Check that a note conforms to a specific template

Templates are very useful to impose a specific structure to a note at creation time. But, it’s very likely you’ll modify the template over time (the headers, the metadata, …), and the notes you would have created prior to that modification won’t fit the template anymore.

I think it would be very useful to have a plugin that can tell you if a note is consistent with a specific template, and if it isn’t highlight the differences (missing header, etc.).

That would open up a whole new level of quality checks on your vault, making it more consistent. For example, this could enable you to ensure all your book notes have the same structure, etc.

Anybody else thinks this could be useful ? Is there already a plugin that could be used for that ?

3 Likes

YES! I have daily notes imported from other systems that are named correctly or in a designated folder but do not have the proper yaml or top structure.

A second issue are those gaps in prev and next navigation that are not yet created but when you click them it does create a new note, but not with the right templated stuff.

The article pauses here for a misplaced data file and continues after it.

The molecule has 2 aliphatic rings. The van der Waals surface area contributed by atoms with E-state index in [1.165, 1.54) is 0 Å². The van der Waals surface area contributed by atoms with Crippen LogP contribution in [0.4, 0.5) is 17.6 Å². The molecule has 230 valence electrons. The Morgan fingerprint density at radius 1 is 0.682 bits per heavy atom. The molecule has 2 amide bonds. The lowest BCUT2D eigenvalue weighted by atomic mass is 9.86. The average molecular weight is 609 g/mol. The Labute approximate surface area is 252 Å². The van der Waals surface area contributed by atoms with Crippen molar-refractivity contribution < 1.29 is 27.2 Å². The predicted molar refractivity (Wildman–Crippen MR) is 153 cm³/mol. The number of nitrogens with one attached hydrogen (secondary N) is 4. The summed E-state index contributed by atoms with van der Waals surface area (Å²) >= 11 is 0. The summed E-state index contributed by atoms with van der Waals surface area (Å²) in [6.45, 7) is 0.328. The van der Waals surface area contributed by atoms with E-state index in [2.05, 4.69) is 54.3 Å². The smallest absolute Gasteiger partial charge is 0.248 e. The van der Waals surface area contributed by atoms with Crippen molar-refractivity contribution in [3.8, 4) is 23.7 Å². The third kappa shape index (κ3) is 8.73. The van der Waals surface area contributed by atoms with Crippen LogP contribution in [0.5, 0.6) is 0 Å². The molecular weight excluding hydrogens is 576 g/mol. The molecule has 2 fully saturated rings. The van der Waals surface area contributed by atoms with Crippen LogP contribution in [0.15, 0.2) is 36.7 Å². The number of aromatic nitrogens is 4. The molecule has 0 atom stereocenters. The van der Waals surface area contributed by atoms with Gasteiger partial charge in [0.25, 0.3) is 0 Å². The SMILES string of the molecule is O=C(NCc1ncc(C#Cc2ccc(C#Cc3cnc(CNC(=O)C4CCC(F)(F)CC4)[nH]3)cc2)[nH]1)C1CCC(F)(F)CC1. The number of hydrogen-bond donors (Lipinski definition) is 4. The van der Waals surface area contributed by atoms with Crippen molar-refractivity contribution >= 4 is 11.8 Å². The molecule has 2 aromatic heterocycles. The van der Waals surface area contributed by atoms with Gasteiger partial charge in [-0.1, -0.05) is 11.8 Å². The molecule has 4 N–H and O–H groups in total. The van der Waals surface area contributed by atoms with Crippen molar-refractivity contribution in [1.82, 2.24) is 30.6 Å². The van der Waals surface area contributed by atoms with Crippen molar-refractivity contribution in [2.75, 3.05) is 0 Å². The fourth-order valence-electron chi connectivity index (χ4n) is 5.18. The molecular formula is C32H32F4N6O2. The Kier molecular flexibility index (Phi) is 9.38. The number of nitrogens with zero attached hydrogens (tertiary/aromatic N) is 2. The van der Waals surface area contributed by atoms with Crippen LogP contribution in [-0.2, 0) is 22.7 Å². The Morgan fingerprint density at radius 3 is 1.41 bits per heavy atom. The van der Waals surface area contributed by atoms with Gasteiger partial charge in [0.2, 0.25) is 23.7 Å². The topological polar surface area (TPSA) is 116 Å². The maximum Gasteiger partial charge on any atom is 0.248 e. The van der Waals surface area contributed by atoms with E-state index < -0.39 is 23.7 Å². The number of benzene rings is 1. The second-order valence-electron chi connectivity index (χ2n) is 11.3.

From my vantive, not only a check but an option to fix.

3 Likes

Agree !

Fixing might not be trivial depending on what’s missing, that’s why I’m aiming for checks first.

Not sure if it’s something easy to do on obsidian, however you can use other tools for that.

If you are running Windows, you have a application called diffmerge that highlights the diferences like GitHub does when you commit a change to a file. As far as i know the application is free and offline.

EDIT: The application will show everything that is different, but at least is faster to spot the diferences.

1 Like

Thanks for your input Zektor.

Indeed as you suggest, an external tool could be used. I’m thinking of developing this feature as a python library.

The issue with tools like diffmerge is that, as you said it’ll point out all the differences between the note and its template, I just want the structural differences (name and order of the headers etc.)

Not sure how I could tweak existing tools like diffmerge to achieve this result. But a couple of regular expressions in javascript / python should do it quite easily.

Would you be interested in such a feature for maintaining your own PKB ?

You can probably make that with JavaScript, not sure how since it’s not my area of expertise.

I would be interesting to test a plugin like that but it’s not applicable for my use case.

I do this via YAML. One of the Fields I have is TEMPVersion -Then the name.

So for example I have a book template. In the fields I have TempVersion: Book Layout Version 1

I then have a page setup which shows me all the pages which Have Book Layout Version 1 .